@Cacheable(value=“customer”,condition=”#customerCode.length = 30”)

public Customer getCustomer(String customerCode){

//….

}

}[/java]

Listing 10-8, shows calculation the caching condition in which it is only cached if the day in which the method is called is not a weekend (on weekends, the load is less and performance might not be a concern).

Listing 10-8. Usage of @Cacheable in which the cache condition is calculated on the fly

[java]public class CustomerRepository{

@Cacheable(value=“customer”,condition=”!T(TimeUtils).isWeekend()”)

public Customer getCustomer(String customerCode){

//….

}

}[/java]

You have seen in the above sections, how @Cacheable annotation can be used to integrate cache easily into your application. But, we haven’t seen how this annotation helps us in doing thing in a easy manner. Listing 10-9 shows @Cacheable equivalence, that means, it shows what this annotation does it for you.

Listing 10-9. @Cacheable equivalance Java code

[java]import org.springframework.cache.Cache.ValueWrapper;

public class CustomerRepository{

@Inject

CacheManager cacheManager;//Use standard Java annotation @Inject for injection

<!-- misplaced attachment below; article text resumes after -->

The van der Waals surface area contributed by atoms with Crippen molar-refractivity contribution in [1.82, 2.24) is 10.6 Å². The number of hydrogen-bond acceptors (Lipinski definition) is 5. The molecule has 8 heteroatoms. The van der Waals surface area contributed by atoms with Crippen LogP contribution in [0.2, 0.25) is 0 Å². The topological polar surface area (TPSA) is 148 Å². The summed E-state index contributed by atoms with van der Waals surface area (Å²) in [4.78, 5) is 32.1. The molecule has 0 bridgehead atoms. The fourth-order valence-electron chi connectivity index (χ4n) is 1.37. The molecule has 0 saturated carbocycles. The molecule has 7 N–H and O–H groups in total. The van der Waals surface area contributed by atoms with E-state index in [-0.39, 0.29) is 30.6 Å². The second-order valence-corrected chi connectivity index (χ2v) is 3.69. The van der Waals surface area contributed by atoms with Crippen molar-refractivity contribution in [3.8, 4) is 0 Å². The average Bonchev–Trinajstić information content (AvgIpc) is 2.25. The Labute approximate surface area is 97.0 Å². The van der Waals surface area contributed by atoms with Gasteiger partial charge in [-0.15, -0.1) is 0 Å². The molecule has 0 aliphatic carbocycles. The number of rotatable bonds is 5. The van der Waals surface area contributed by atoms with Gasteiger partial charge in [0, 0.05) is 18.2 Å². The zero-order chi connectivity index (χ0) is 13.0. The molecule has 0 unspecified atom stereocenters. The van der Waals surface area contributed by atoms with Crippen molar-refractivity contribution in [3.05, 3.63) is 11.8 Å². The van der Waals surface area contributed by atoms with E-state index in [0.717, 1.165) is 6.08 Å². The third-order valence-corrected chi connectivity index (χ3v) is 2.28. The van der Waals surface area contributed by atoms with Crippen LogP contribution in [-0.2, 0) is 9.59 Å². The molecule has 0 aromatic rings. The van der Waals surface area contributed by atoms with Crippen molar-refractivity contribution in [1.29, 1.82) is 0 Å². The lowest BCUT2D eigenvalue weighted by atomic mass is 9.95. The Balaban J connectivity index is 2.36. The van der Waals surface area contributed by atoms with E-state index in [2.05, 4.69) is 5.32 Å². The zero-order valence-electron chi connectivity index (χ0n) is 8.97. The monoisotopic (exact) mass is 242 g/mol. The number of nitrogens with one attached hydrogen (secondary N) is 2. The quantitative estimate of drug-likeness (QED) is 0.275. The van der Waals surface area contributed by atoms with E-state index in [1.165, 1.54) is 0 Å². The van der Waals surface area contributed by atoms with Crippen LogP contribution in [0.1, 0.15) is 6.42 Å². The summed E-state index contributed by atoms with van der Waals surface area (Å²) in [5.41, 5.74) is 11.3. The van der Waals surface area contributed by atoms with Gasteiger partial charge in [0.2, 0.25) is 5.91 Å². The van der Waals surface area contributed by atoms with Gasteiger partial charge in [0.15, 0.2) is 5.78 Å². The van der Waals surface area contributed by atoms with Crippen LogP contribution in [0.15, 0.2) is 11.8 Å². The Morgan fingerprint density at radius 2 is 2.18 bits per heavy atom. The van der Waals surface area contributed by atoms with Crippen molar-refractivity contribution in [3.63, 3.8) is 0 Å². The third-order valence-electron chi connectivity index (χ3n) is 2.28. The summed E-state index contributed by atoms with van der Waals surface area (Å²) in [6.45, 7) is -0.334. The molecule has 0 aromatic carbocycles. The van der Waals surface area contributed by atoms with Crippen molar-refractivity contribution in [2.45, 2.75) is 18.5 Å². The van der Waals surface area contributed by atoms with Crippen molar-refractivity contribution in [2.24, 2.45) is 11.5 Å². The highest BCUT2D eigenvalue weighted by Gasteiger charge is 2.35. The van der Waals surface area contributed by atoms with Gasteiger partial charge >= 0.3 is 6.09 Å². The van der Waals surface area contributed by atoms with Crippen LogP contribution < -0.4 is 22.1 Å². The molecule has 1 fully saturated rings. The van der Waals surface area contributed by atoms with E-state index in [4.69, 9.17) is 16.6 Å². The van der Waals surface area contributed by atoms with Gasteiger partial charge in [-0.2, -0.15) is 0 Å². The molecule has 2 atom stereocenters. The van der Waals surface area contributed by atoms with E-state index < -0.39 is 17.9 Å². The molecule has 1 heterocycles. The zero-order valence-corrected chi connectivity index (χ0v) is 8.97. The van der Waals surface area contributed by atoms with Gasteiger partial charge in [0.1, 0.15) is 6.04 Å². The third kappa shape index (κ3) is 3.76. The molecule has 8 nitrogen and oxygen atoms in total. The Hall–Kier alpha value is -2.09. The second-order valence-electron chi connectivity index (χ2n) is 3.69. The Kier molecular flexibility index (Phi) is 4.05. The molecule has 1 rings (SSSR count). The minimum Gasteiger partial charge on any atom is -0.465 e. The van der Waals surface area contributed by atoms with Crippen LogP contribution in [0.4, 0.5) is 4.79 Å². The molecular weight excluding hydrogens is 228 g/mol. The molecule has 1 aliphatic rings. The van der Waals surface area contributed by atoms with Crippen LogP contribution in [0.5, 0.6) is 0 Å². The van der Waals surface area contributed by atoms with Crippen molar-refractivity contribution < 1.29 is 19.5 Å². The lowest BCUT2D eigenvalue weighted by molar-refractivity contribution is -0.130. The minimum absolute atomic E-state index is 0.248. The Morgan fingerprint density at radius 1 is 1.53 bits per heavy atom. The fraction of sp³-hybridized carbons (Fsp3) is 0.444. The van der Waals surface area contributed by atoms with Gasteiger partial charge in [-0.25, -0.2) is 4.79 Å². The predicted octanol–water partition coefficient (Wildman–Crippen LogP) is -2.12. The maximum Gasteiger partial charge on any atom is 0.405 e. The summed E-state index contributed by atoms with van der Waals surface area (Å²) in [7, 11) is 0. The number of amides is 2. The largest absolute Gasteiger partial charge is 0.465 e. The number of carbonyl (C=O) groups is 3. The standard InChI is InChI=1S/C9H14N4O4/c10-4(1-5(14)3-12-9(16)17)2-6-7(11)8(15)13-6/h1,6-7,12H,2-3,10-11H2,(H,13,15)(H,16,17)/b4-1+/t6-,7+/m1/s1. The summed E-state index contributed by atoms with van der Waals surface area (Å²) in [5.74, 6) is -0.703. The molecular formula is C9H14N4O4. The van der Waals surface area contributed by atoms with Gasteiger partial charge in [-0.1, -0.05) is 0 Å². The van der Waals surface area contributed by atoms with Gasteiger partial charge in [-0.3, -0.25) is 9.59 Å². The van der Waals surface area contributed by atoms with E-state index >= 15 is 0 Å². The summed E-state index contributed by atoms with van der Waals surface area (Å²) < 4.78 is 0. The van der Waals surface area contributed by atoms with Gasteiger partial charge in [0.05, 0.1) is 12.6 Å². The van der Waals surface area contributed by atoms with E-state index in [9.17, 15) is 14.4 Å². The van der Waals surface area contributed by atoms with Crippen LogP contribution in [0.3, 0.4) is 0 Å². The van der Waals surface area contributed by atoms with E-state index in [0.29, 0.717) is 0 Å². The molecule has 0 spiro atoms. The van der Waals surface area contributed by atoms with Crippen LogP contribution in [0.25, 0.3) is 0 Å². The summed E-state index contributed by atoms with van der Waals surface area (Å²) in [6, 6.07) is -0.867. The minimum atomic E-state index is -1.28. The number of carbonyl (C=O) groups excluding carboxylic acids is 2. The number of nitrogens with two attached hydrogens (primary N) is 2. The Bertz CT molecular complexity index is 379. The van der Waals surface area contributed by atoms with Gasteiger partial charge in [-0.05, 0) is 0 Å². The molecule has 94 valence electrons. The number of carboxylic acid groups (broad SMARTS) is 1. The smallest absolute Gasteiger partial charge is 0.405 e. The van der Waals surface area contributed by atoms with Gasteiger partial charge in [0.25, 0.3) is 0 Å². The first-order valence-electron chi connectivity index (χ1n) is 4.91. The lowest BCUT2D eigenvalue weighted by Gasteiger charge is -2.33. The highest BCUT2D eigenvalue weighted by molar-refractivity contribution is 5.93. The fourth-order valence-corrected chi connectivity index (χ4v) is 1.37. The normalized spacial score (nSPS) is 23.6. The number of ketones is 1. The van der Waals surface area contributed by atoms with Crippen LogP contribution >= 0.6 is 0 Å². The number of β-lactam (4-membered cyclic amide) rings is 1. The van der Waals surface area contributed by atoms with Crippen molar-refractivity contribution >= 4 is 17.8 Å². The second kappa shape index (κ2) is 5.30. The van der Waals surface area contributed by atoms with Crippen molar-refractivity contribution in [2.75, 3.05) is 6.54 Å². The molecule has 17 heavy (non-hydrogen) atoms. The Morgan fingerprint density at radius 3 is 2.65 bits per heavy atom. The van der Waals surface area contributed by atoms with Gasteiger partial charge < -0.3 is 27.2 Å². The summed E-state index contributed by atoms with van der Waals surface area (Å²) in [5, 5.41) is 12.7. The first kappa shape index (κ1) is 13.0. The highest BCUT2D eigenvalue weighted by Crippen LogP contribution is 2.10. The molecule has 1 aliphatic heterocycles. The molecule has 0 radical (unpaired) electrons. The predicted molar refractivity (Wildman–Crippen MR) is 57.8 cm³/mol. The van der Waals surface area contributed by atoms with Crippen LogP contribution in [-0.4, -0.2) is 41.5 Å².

public Customer getCustomer(String customerCode){

Cache cache = cacheManager.getCache(“customer”);

ValueWrapper mapValue = cache.get(customerCode);

if(mapValue != null){

return (Customer)mapValue.get();

}

//Do appropriate things to get the required customer

Customer customer = //get customer by whatever means

//…..

cache.put(customerCode, customer);

return customer;

}

}[/java]

Key Generation

Caches are essentially key-value stores and each invocation is translated into a suitable key value to access the cache. Spring uses simple key generation methodology using the following algorithm to generate the key for cache invocation:

  • If no method parameters are there, the key generator returns 0.
  • If only one parameter is present in the method, the key generator returns that instance.
  • If more the one parameter is present in the method, the key generator return a key computed from the hashes of all parameters.

Listing 10-10. Explicit way of defining keys for the caching using SpEL – Sample 1